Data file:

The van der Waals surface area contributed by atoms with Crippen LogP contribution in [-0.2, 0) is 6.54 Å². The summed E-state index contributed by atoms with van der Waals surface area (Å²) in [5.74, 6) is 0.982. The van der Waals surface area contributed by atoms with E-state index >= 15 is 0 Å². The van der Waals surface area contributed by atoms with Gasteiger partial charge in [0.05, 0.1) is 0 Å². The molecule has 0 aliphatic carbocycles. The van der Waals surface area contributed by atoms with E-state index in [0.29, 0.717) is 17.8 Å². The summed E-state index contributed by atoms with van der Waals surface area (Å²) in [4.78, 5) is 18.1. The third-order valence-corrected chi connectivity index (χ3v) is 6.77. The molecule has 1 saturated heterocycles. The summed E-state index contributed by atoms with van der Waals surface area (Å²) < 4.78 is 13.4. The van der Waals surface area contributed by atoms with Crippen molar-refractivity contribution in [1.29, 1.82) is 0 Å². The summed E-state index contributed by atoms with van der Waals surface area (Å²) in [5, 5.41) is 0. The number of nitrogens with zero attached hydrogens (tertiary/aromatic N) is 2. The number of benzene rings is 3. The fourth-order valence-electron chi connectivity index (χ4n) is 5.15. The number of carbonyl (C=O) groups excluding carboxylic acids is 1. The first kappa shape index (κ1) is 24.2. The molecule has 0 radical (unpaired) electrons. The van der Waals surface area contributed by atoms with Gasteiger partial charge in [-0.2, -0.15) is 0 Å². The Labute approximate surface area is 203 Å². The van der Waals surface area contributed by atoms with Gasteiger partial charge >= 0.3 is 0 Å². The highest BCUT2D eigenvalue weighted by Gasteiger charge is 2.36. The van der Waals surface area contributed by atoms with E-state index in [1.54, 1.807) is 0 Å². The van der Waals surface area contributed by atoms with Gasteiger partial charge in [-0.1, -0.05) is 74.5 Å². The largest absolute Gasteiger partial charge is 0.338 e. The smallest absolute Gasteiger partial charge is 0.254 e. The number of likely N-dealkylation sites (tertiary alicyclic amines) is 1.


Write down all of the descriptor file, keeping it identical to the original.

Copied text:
The van der Waals surface area contributed by atoms with Crippen LogP contribution in [-0.2, 0) is 6.54 Å². The summed E-state index contributed by atoms with van der Waals surface area (Å²) in [5.74, 6) is 0.982. The van der Waals surface area contributed by atoms with E-state index >= 15 is 0 Å². The van der Waals surface area contributed by atoms with Gasteiger partial charge in [0.05, 0.1) is 0 Å². The molecule has 0 aliphatic carbocycles. The van der Waals surface area contributed by atoms with E-state index in [0.29, 0.717) is 17.8 Å². The summed E-state index contributed by atoms with van der Waals surface area (Å²) in [4.78, 5) is 18.1. The third-order valence-corrected chi connectivity index (χ3v) is 6.77. The molecule has 1 saturated heterocycles. The summed E-state index contributed by atoms with van der Waals surface area (Å²) < 4.78 is 13.4. The van der Waals surface area contributed by atoms with Crippen molar-refractivity contribution in [1.29, 1.82) is 0 Å². The summed E-state index contributed by atoms with van der Waals surface area (Å²) in [5, 5.41) is 0. The number of nitrogens with zero attached hydrogens (tertiary/aromatic N) is 2. The number of benzene rings is 3. The fourth-order valence-electron chi connectivity index (χ4n) is 5.15. The number of carbonyl (C=O) groups excluding carboxylic acids is 1. The first kappa shape index (κ1) is 24.2. The molecule has 0 radical (unpaired) electrons. The van der Waals surface area contributed by atoms with Gasteiger partial charge in [-0.2, -0.15) is 0 Å². The Labute approximate surface area is 203 Å². The van der Waals surface area contributed by atoms with Gasteiger partial charge >= 0.3 is 0 Å². The highest BCUT2D eigenvalue weighted by Gasteiger charge is 2.36. The van der Waals surface area contributed by atoms with E-state index in [1.54, 1.807) is 0 Å². The van der Waals surface area contributed by atoms with Gasteiger partial charge in [-0.1, -0.05) is 74.5 Å². The largest absolute Gasteiger partial charge is 0.338 e. The smallest absolute Gasteiger partial charge is 0.254 e. The number of likely N-dealkylation sites (tertiary alicyclic amines) is 1.